No matter how many years of experience a researcher has, the peer-review process has something unpredictable, almost mysterious to it. Sometimes you receive a very unexpected letter of acceptance for a manuscript with a scientific contribution you considered yourself as only somewhat significant to the community. And then other times the best manuscript you have ever written gets rejected repeatedly. Being rejected is of course seldomly an occasion for celebration. Experienced researchers, however, have learned to be disappointed, shrug and then move on with their projects. They know that a rejection of a paper is not a rejection of them as a person or their scientific work as a whole. Often it is not even a rejection of this specific work, but they were merely unlucky with a specific reviewer they got assigned.
If you are in the beginning of your scientific career, having a paper rejected can be more than a disappointment. II still remember the first set of reviews I received for a conference paper. The points they made were valid (and compared to some rejections I received later their tone was rather professional), but I still felt crushed. Why would I try to re-submit this work if it is obviously so bad? And was there even a point in continuing this project as a whole? I was lucky enough that, when I came to the office the next morning, I found a note by one of my supervisors on my desk saying: “Disappointment is an okay feeling, but don’t be discouraged.” This note is still in my office and whenever I receive a rejection, I take a good look at it to remind myself of its message.
Over the years and especially thanks to a recent course in academic reviewing, publishing and writing, I got better with handling rejections. In the following, I have summarized some of the lessons learned over the years in the hope they can help others facing discouragement due to rejections as well.
Everyone gets rejected! To me, this is still the most important point, because rejections are still in a veil of silence. But no matter at what stage of their scientific career a researcher is, chances are high they still get more papers rejected than accepted. If you submit to a conference or journal, have a look at their acceptance rate – something around 20% isn’t unusual. That means that 4 out of 5 papers will be rejected! I’m sure many of them have put as much effort and thought into their paper as you did. Campanario (2009) presented the stories of 19 Nobel Laureates and how the very work that would earn them the Novel Price was initially rejected by (multiple) journals. What can you learn from them? Just because your work is not accepted in the first, second or even third trial doesn’t mean it will not have a high impact later. Speaking of high impact…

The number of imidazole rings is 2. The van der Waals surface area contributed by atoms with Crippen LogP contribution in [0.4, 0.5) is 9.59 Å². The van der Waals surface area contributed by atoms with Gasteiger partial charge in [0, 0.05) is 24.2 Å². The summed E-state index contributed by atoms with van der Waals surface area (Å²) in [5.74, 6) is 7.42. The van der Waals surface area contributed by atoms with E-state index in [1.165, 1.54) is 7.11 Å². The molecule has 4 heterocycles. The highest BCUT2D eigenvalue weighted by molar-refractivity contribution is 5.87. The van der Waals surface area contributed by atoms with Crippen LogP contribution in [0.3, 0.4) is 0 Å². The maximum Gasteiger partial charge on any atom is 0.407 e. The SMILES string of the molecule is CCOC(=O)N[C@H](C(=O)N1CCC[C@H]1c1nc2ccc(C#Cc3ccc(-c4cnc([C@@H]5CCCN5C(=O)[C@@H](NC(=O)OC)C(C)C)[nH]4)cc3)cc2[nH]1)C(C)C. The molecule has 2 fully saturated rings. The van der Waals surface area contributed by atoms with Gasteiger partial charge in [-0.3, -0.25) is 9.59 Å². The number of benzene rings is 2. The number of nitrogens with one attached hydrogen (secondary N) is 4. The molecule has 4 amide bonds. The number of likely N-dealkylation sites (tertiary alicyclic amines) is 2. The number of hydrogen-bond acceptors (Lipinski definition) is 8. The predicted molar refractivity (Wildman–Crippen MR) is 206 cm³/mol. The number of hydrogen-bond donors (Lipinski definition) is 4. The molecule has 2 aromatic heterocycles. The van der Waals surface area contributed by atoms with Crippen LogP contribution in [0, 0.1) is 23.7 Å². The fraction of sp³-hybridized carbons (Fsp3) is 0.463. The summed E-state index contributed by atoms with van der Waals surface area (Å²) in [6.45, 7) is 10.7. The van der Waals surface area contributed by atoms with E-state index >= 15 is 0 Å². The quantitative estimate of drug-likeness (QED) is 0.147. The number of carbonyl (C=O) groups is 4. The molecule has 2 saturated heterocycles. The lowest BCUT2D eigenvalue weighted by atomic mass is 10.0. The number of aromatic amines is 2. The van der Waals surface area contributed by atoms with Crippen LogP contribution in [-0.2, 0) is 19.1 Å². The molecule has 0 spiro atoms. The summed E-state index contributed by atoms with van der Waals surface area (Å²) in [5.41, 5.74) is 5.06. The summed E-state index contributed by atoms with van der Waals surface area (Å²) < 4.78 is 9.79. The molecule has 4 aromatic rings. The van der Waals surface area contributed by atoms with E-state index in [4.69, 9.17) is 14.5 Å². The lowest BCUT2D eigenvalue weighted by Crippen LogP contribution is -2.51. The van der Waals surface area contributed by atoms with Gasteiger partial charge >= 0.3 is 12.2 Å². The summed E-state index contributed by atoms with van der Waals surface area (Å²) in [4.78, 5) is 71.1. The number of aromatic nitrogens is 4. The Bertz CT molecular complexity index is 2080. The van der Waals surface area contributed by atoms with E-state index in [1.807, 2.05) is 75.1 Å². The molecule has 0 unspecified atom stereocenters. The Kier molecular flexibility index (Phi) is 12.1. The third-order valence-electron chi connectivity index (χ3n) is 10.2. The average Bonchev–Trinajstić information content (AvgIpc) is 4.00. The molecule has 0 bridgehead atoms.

Review scores have less impact than one might think. The reviewers assigned to your paper hopefully have an expertise relevant to your paper, but there is still a large pool of people to pick from. So does it matter which one you end up with? Unfortunately yes. Price (2014), for example, found that most papers that were accepted at the very prestigious NIPS conference would be rejected if they were assigned to another set of reviewers. But even if your paper does get published, a high review score is no guarantee for success, as Bartneck (2016) discussed. According to him, it is not the review score that correlates with number of citations, but the number of available online versions.So even if you don’t get the best paper award, upload your paper to your personal website or ResearchGate if you’re allowed!
No reviewer is ever wrong. This advice by Starbuck (2003) seems counter-intuitive after what I have just written. However, he is actually making a good point: “Every editor and every reviewer is a sample from the population of potential readers.” If they misunderstand the point you are trying to make or don’t see the significance of your findings, chances are high there are others out there who read your paper exactly like they do. Since you already got that feedback, make use of it to reduce the pool of people who don’t get your contribution. Even if the pool is small, it always helps to be as clear as possible in what you are describing.
Don’t take it personal. I know this is easier said than done, but reviewers likely don’t know you or the quality of your work beyond this paper. One technique that helped me over the years is to only look at the decision when you hear back from a conference or journal. If it’s accepted, be happy, close the email and do something else. If it’s rejected, be disappointed, close the email and do something else. Don’t read the reviews just yet. Let it sink in and the emotions settle a bit before reading the reviews. This way, you will be able to look at them from a more objective perspective.
You don’t have to put up with everything. Some people out there are just outright inappropriate in their reviews and there is a limit to what you need to accept. If someone becomes personally rude or unprofessional, reach out to the editors or program chairs. Often they are quite happy you point this out to them – who knows how many other researchers have been dealing with that person before and may never submit to that journal or conference again because of their experience? Unfortunately editors and meta-reviewers do not always have the time to thoroughly read all comments before sending the final decision to you. That doesn’t mean, though, you can’t send an email to draw their attention to the matter.
This blog post was written by Maike Paetzel from the Uppsala Social Robotics Lab.
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